Kelowna Chamber past president Tom Dyas. —Image: Kelowna Chamber of Commerce

Kelowna chamber concerned about service, job loss as result of Greyhound pulling out

But chamber spokesman Tom Dyas says he believes the private sector will step in to fill the void

The Kelowna Chamber of Commerce has weighed in on Greyhound Canada’s move to end passenger bus and freight service on all but one route in Western Canada.

“At the Kelowna chamber, we were as surprised as anyone when we heard the announcement,” said chamber past president Tom Dyas, speaking on behalf of the chamber.

“We know that transportation linkages between Kelowna and surrounding communities are critical for both those living in smaller communities who access services here and for the many businesses that count on customers from around the region to add to their bottom lines.”

Dyas said the chamber has not had any feedback from its 1,200 members yet about Greyhound’s move, but knows some chamber member businesses use the package delivery service the bus company provides.

Given that Greyhound also plans to end all freight services, Dyas said those chamber members will now have to find alternate carriers.

“Fortunately, there are options,” he said. “But less competition usually leads to an increase in pricing which is a concern.”

Earlier this week, Greyhound Canada announced because of a sharp drop in ridership over the last eight years, it was ending all service in Manitoba, Saskatchewan and Alberta, and only keeping the route between Vancouver and Seattle in B.C. That route is run by the American arm of Greyhound.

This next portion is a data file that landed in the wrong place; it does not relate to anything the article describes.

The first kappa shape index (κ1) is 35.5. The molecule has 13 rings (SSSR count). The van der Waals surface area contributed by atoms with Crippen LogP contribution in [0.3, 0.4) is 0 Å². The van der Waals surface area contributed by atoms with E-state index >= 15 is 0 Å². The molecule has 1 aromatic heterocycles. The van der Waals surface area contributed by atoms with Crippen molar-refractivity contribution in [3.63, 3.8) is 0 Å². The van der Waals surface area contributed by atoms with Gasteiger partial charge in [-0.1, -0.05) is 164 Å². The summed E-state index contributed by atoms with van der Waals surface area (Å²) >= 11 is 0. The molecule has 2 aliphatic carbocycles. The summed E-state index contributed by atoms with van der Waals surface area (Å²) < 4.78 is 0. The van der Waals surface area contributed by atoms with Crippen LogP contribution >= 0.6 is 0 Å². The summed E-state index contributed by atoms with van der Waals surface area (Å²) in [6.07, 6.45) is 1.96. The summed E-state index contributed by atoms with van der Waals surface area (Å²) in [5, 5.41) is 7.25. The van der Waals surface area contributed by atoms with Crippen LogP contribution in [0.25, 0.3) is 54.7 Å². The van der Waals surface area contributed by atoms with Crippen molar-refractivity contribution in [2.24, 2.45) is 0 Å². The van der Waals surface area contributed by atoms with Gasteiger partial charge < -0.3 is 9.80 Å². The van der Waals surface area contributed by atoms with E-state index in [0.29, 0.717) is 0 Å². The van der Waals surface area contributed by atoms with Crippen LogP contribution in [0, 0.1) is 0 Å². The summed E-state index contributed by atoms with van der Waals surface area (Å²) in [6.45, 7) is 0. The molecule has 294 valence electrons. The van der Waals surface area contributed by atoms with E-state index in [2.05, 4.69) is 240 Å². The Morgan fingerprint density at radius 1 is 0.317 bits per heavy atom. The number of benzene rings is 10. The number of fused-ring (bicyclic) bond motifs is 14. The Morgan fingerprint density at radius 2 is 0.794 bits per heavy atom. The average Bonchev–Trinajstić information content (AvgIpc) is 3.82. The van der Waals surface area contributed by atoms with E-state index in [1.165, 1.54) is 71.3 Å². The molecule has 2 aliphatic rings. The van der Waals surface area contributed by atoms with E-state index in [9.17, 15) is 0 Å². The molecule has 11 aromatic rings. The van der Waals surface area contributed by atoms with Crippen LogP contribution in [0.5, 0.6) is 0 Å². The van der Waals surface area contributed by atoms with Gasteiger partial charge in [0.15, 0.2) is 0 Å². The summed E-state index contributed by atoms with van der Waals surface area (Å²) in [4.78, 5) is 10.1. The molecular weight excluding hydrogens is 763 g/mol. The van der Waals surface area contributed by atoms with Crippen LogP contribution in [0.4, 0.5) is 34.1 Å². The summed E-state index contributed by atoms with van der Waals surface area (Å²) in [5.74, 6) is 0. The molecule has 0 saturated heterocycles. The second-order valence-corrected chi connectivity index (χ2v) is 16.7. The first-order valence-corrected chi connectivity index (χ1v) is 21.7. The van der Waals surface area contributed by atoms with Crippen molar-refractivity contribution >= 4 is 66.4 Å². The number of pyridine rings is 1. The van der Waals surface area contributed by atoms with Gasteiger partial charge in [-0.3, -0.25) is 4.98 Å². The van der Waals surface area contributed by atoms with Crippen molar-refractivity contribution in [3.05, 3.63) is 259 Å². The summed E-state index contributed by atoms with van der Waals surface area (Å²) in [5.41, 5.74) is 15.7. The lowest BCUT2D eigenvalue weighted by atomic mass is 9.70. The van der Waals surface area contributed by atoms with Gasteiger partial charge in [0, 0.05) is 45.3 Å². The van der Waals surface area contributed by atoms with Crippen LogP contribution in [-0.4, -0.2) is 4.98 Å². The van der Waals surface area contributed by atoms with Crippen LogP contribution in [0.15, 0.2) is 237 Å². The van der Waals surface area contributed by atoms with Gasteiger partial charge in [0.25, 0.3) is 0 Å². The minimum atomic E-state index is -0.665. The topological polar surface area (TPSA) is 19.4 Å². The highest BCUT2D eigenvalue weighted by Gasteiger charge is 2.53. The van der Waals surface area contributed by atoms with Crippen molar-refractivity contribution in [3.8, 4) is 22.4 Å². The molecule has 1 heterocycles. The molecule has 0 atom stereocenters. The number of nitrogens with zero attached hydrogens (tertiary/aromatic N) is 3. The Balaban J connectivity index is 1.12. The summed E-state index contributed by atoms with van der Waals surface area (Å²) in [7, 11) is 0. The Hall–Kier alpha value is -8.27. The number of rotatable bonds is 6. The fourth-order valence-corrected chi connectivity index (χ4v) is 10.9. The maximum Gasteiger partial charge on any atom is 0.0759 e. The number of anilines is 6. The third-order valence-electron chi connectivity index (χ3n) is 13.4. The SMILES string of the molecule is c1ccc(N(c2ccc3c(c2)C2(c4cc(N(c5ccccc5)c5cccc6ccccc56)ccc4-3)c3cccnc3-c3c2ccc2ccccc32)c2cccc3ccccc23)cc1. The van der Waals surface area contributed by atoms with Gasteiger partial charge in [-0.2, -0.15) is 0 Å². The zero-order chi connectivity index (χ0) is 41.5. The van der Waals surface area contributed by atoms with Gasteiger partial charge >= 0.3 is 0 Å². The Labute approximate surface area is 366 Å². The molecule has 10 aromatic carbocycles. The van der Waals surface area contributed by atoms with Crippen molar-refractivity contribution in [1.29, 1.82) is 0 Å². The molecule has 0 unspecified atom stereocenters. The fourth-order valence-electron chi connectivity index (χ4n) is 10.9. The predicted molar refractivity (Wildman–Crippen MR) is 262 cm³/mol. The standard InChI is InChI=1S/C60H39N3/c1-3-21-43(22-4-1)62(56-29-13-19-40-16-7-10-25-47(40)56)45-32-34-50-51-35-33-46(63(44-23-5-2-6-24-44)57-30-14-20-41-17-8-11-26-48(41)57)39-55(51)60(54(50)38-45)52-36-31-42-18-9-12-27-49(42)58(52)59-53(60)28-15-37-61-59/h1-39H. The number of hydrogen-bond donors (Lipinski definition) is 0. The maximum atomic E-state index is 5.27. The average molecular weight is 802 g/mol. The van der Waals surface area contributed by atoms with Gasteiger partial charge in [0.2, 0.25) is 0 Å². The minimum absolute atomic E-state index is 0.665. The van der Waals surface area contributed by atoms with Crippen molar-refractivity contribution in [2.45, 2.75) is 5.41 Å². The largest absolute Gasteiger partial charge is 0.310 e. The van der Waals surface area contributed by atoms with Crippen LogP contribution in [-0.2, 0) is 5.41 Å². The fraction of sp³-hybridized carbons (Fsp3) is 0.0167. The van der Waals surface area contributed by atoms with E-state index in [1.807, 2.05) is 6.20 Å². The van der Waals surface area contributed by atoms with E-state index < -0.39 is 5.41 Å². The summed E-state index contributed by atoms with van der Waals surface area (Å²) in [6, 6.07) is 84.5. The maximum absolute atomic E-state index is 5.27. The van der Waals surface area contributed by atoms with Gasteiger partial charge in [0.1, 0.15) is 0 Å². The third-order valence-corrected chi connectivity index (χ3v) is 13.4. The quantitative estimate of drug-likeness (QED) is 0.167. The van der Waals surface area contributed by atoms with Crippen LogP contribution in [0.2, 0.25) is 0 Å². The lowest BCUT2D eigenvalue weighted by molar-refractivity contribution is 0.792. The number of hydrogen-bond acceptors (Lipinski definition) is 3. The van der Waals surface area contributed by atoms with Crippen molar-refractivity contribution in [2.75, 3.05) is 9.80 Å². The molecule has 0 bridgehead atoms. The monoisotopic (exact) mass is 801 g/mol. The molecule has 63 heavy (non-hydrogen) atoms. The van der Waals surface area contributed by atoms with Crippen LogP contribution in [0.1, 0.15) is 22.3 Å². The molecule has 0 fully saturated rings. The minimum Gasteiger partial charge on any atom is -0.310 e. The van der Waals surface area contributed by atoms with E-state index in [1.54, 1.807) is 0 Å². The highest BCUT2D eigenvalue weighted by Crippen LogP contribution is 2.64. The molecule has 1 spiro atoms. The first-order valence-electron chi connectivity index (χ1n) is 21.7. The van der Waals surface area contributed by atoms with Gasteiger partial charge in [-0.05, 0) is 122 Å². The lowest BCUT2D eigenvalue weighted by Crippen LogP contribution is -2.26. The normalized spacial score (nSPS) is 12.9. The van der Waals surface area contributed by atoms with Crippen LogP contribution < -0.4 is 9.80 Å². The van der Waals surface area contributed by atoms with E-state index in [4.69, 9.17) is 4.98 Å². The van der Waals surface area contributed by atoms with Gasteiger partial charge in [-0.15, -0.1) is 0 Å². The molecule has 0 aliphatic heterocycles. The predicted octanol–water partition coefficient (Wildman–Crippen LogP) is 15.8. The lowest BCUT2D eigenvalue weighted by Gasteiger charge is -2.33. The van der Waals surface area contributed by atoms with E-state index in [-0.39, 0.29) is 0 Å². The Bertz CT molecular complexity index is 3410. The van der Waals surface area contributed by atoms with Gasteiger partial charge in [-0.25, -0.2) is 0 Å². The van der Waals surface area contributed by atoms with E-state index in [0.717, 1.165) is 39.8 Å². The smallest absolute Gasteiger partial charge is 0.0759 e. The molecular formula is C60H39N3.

The company said since 2010, ridership has dropped 41 per cent.

Dyas said the loss of jobs as a result of the Greyhound Canada’s move is also a concern.

“First and foremost, the loss of the 415 plus jobs (across Western Canada) is a negative,” he said.

“While it may be felt more in the smaller communities around us, as a regional centre we know there is quite an impact here (in Kelowna). It is another sign of the growing rural-urban divide and as a regional centre that is connected to those living in the many small communities up and down the valley, the loss of this service should be a concern to our community leaders.”

Dyas said he expects other businesses will step up to help fill the void and is recommending government resist any temptation to jump in with a publicly operated inter-community bus service. Instead, he said, the government should look for partnerships with the private sector to fill the gap created by Greyhound’s departure from the market.

B.C.’s Transportation Minister Claire Trevena has said she would like to see the private sector step in to replace Greyhounds operations, which are scheduled to end Oct. 31.

“Going forward it is important for governments at all levels to understand why this business decision has been made and work together to ensure community connectivity is addressed,” said Dyas.

“It will require the involvement of the government, as well as industry, to come up with solutions that result in a service that meets the needs of our communities without creating an undue burden on local taxpayers.”

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